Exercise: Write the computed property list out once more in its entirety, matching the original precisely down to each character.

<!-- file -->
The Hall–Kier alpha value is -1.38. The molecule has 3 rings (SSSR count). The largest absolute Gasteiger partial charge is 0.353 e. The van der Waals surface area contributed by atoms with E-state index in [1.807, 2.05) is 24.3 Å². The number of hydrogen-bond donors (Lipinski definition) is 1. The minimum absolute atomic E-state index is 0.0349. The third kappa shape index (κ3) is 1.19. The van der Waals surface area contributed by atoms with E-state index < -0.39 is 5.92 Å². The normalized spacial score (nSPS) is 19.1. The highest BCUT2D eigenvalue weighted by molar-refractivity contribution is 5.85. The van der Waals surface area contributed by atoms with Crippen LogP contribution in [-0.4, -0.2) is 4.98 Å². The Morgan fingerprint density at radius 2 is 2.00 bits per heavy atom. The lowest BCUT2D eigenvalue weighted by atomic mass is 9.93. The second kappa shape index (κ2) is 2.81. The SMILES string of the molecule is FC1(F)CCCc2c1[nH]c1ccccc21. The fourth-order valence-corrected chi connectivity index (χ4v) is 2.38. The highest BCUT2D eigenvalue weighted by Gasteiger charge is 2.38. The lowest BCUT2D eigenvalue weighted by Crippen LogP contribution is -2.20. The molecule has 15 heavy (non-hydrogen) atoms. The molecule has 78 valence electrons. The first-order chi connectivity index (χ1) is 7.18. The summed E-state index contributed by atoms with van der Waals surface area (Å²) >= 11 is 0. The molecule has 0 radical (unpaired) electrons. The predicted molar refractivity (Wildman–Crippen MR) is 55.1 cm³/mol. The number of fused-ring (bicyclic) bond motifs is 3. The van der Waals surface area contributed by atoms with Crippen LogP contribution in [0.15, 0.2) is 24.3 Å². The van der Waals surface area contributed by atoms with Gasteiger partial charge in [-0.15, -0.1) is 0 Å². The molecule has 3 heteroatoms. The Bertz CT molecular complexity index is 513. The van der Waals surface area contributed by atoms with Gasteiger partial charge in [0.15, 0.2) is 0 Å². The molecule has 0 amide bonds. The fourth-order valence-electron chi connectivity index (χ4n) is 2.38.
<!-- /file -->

The Hall–Kier alpha value is -1.38. The molecule has 3 rings (SSSR count). The largest absolute Gasteiger partial charge is 0.353 e. The van der Waals surface area contributed by atoms with E-state index in [1.807, 2.05) is 24.3 Å². The number of hydrogen-bond donors (Lipinski definition) is 1. The minimum absolute atomic E-state index is 0.0349. The third kappa shape index (κ3) is 1.19. The van der Waals surface area contributed by atoms with E-state index < -0.39 is 5.92 Å². The normalized spacial score (nSPS) is 19.1. The highest BCUT2D eigenvalue weighted by molar-refractivity contribution is 5.85. The van der Waals surface area contributed by atoms with Crippen LogP contribution in [-0.4, -0.2) is 4.98 Å². The Morgan fingerprint density at radius 2 is 2.00 bits per heavy atom. The lowest BCUT2D eigenvalue weighted by atomic mass is 9.93. The second kappa shape index (κ2) is 2.81. The SMILES string of the molecule is FC1(F)CCCc2c1[nH]c1ccccc21. The fourth-order valence-corrected chi connectivity index (χ4v) is 2.38. The highest BCUT2D eigenvalue weighted by Gasteiger charge is 2.38. The lowest BCUT2D eigenvalue weighted by Crippen LogP contribution is -2.20. The molecule has 15 heavy (non-hydrogen) atoms. The molecule has 78 valence electrons. The first-order chi connectivity index (χ1) is 7.18. The summed E-state index contributed by atoms with van der Waals surface area (Å²) >= 11 is 0. The molecule has 0 radical (unpaired) electrons. The predicted molar refractivity (Wildman–Crippen MR) is 55.1 cm³/mol. The number of fused-ring (bicyclic) bond motifs is 3. The van der Waals surface area contributed by atoms with Crippen LogP contribution in [0.15, 0.2) is 24.3 Å². The van der Waals surface area contributed by atoms with Gasteiger partial charge in [-0.15, -0.1) is 0 Å². The molecule has 3 heteroatoms. The Bertz CT molecular complexity index is 513. The van der Waals surface area contributed by atoms with Gasteiger partial charge in [0.15, 0.2) is 0 Å². The molecule has 0 amide bonds. The fourth-order valence-electron chi connectivity index (χ4n) is 2.38.